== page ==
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  • Article

    Civil Liberties

    Civil Liberties Civil liberties, generally, freedoms to do certain things without restraint from government, although there can be some restraint from private individuals or agencies eg, an individual may publish opinions without interference from government, but a newspaper or magazine is not obliged to publish them. In this respect civil liberties can be distinguished from civil rights. Constitutionally, the term civil rights appears in s92(13) of the Constitution Act of 1867 but, in this context,...

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  • Article

    Delgamuukw Case

    The Delgamuukw case (1997) (also known as Delgamuukw v. British Columbia) concerned the definition, the content and the extent of Aboriginal title (i.e., ownership of traditional lands). The Supreme Court of Canada observed that Aboriginal title constituted an ancestral right protected by section 35(1) of the Constitution Act, 1982. Influenced by the Calder case (1973), the ruling in the Delgamuukw case had an impact on other court cases about Aboriginal rights and title, including in the Tsilhqot’in case (2014).

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  • Article

    Duty to Consult

    The duty to consult is a statutory, contractual and common law obligation that must be fulfilled by the Crown prior to taking actions or making decisions that may have consequences for the rights of Indigenous peoples in Canada. The duty to consult has been affirmed and clarified by various Supreme Court of Canada rulings, such the Haida case (2004) and the Beckman v. Little Salmon/Carmacks case (2010). The duty to consult is considered by many to be an important step toward reconciliation with Indigenous peoples.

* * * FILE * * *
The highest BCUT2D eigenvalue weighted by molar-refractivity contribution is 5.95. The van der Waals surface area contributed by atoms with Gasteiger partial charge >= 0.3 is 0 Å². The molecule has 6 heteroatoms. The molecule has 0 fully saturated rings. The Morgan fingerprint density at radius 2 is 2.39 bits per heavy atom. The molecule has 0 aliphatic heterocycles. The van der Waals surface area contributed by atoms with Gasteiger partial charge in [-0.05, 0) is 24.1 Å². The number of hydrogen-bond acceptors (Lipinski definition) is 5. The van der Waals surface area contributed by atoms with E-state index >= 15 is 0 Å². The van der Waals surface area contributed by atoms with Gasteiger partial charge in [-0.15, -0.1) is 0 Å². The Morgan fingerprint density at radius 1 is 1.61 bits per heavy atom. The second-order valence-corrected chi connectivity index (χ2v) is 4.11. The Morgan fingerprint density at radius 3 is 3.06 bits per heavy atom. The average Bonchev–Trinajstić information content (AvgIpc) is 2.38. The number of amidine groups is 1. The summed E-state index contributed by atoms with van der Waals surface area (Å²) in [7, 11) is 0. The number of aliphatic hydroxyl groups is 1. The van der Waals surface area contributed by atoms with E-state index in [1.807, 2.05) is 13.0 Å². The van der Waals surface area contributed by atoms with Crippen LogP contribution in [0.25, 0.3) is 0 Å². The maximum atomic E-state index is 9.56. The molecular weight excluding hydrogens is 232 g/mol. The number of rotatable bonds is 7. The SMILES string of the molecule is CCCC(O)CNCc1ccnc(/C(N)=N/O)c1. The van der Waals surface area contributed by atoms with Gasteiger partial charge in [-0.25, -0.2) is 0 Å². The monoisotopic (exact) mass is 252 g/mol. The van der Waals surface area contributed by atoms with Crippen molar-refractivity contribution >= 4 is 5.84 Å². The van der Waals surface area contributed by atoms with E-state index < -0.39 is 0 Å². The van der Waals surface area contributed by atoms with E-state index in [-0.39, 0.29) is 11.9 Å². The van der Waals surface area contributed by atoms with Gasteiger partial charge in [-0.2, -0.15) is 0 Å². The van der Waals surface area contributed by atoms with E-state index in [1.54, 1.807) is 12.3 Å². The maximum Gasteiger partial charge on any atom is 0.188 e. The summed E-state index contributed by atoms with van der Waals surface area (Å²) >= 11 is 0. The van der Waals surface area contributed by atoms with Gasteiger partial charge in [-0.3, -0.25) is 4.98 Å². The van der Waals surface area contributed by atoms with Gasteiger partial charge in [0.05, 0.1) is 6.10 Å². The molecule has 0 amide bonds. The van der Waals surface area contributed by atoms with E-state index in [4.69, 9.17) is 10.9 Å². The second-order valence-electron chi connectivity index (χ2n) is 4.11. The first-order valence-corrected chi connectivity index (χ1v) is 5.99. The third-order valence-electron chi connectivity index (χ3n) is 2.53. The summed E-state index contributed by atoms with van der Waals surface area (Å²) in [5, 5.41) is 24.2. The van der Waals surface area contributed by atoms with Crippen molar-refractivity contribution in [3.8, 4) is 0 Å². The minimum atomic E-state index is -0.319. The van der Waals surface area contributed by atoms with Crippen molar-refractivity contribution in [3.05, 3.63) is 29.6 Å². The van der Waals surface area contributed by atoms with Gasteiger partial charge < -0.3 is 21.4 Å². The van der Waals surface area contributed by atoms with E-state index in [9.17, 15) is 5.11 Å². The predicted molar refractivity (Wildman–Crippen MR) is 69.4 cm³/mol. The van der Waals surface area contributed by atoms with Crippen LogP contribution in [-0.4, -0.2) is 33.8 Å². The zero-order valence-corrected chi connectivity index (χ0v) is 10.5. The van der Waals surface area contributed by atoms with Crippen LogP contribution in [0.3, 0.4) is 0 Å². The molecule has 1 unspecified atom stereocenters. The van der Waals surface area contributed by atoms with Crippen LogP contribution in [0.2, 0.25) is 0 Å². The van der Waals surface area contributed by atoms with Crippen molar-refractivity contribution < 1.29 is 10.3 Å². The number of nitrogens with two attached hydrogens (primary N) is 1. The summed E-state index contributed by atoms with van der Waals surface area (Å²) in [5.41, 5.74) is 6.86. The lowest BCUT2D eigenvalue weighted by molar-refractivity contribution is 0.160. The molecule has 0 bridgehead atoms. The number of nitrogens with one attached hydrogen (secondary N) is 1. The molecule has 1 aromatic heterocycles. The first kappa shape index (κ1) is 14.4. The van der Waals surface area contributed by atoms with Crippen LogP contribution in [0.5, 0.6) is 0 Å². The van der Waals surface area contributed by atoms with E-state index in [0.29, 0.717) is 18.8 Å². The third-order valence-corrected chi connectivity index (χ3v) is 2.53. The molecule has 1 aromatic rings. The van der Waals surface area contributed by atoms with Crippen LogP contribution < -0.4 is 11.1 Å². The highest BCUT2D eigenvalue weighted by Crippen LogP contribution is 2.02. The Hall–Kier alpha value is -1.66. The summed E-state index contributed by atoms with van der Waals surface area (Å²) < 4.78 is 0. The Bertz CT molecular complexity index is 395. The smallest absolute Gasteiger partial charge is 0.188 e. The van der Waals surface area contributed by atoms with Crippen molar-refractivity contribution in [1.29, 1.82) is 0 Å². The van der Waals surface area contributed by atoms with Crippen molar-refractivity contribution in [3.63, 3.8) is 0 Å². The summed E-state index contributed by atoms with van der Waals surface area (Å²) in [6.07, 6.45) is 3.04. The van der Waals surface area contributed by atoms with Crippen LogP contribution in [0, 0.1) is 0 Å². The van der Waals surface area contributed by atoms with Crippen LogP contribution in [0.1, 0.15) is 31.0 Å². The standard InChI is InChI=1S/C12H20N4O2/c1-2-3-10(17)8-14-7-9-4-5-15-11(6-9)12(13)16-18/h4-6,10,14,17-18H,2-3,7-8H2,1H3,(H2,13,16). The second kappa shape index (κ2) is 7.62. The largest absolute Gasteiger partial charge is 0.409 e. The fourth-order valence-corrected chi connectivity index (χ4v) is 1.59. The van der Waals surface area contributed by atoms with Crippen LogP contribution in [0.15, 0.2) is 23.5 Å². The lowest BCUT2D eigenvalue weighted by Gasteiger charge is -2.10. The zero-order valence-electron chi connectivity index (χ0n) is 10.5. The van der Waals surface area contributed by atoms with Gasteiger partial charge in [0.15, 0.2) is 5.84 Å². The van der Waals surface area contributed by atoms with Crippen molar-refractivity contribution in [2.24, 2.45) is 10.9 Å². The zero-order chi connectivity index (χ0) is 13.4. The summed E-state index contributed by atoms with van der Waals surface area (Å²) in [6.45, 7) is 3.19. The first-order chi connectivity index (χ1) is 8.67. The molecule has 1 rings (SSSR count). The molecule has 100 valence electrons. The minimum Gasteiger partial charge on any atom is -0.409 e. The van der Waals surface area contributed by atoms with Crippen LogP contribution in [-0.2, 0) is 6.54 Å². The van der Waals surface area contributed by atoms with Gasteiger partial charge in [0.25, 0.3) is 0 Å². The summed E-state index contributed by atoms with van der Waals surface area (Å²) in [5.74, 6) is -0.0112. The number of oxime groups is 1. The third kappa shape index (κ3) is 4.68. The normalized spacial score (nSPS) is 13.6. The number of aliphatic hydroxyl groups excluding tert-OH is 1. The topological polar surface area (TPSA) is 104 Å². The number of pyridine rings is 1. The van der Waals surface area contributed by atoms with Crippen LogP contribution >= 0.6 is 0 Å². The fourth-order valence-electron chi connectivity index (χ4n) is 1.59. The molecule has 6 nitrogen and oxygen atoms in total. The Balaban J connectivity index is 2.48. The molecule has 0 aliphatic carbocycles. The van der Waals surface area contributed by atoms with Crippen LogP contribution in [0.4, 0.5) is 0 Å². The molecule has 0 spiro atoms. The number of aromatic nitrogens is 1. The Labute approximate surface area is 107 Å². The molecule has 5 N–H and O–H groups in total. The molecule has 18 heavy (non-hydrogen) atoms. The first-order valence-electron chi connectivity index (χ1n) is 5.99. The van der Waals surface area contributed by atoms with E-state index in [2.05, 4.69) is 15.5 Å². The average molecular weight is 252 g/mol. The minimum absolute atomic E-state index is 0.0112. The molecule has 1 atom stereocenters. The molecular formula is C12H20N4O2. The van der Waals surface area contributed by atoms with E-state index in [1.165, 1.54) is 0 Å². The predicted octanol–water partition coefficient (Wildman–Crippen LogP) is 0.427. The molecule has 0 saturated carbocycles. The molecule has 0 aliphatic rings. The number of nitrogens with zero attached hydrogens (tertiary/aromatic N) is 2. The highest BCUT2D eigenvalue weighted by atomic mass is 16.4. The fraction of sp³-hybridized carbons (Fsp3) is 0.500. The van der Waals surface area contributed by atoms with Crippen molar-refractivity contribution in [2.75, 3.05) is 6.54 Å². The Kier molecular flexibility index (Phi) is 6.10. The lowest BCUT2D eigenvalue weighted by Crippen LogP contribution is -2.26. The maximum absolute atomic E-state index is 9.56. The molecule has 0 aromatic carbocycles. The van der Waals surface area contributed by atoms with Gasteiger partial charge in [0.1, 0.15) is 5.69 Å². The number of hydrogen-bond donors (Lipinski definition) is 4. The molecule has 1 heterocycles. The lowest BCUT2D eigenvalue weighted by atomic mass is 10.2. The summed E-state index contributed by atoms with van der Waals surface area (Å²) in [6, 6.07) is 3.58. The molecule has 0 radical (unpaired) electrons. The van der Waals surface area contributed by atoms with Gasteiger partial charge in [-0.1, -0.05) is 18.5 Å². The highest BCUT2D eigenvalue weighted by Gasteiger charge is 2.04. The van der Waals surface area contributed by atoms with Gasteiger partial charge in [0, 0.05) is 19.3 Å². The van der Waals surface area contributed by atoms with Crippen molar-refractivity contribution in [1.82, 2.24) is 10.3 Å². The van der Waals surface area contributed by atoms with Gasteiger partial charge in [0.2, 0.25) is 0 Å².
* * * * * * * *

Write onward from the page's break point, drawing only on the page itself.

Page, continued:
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  • Article

    Enfranchisement (Plain-Language Summary)

    Throughout much of Canadian history, a First Nations person would lose their Indian status if they were enfranchised. An enfranchised person is someone who has the right to vote in elections. A First Nations person who is deemed a Status Indian has certain rights and benefits granted to them through the Indian Act. (This article is a plain-language summary of Enfranchisement. If you are interested in reading about this topic in more depth, please see our full-length entry Enfranchisement).

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  • Article

    Everett Klippert Case

    Everett George Klippert was the only Canadian ever declared a dangerous sexual offender and sentenced to what amounted to life in prison, for no other reason than he was a gay man. Outrage over that sentence, which was upheld by the Supreme Court of Canada in 1967, led to the decriminalization of gay sex two years later. Klippert was released from prison in 1971. In 2016, Prime Minister Justin Trudeau indicated he would recommend a pardon for Klippert. The following year, the Trudeau government formally apologized and issued a compensation package to men who were charged, convicted and punished simply because they were gay.